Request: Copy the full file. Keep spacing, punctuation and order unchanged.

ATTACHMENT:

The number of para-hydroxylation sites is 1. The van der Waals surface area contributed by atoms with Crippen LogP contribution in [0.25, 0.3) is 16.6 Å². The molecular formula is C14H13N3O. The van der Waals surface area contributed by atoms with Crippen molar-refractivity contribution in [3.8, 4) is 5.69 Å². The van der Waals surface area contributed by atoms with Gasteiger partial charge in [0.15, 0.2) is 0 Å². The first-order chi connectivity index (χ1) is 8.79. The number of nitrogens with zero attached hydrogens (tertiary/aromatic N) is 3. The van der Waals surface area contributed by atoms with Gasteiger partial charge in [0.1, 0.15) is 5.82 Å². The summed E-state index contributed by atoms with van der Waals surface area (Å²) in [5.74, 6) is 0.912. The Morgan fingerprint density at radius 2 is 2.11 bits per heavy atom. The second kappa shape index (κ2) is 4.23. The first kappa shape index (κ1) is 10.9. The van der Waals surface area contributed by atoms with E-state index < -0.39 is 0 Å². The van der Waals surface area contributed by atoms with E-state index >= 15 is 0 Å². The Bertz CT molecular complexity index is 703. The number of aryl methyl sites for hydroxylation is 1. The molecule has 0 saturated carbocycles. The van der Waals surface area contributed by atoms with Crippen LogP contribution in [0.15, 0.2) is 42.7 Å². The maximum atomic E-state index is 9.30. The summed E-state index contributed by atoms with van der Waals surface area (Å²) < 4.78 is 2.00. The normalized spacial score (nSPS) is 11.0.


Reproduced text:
The number of para-hydroxylation sites is 1. The van der Waals surface area contributed by atoms with Crippen LogP contribution in [0.25, 0.3) is 16.6 Å². The molecular formula is C14H13N3O. The van der Waals surface area contributed by atoms with Crippen molar-refractivity contribution in [3.8, 4) is 5.69 Å². The van der Waals surface area contributed by atoms with Gasteiger partial charge in [0.15, 0.2) is 0 Å². The first-order chi connectivity index (χ1) is 8.79. The number of nitrogens with zero attached hydrogens (tertiary/aromatic N) is 3. The van der Waals surface area contributed by atoms with Gasteiger partial charge in [0.1, 0.15) is 5.82 Å². The summed E-state index contributed by atoms with van der Waals surface area (Å²) in [5.74, 6) is 0.912. The Morgan fingerprint density at radius 2 is 2.11 bits per heavy atom. The second kappa shape index (κ2) is 4.23. The first kappa shape index (κ1) is 10.9. The van der Waals surface area contributed by atoms with E-state index < -0.39 is 0 Å². The van der Waals surface area contributed by atoms with E-state index >= 15 is 0 Å². The Bertz CT molecular complexity index is 703. The number of aryl methyl sites for hydroxylation is 1. The molecule has 0 saturated carbocycles. The van der Waals surface area contributed by atoms with Crippen LogP contribution in [0.15, 0.2) is 42.7 Å². The maximum atomic E-state index is 9.30. The summed E-state index contributed by atoms with van der Waals surface area (Å²) < 4.78 is 2.00. The normalized spacial score (nSPS) is 11.0.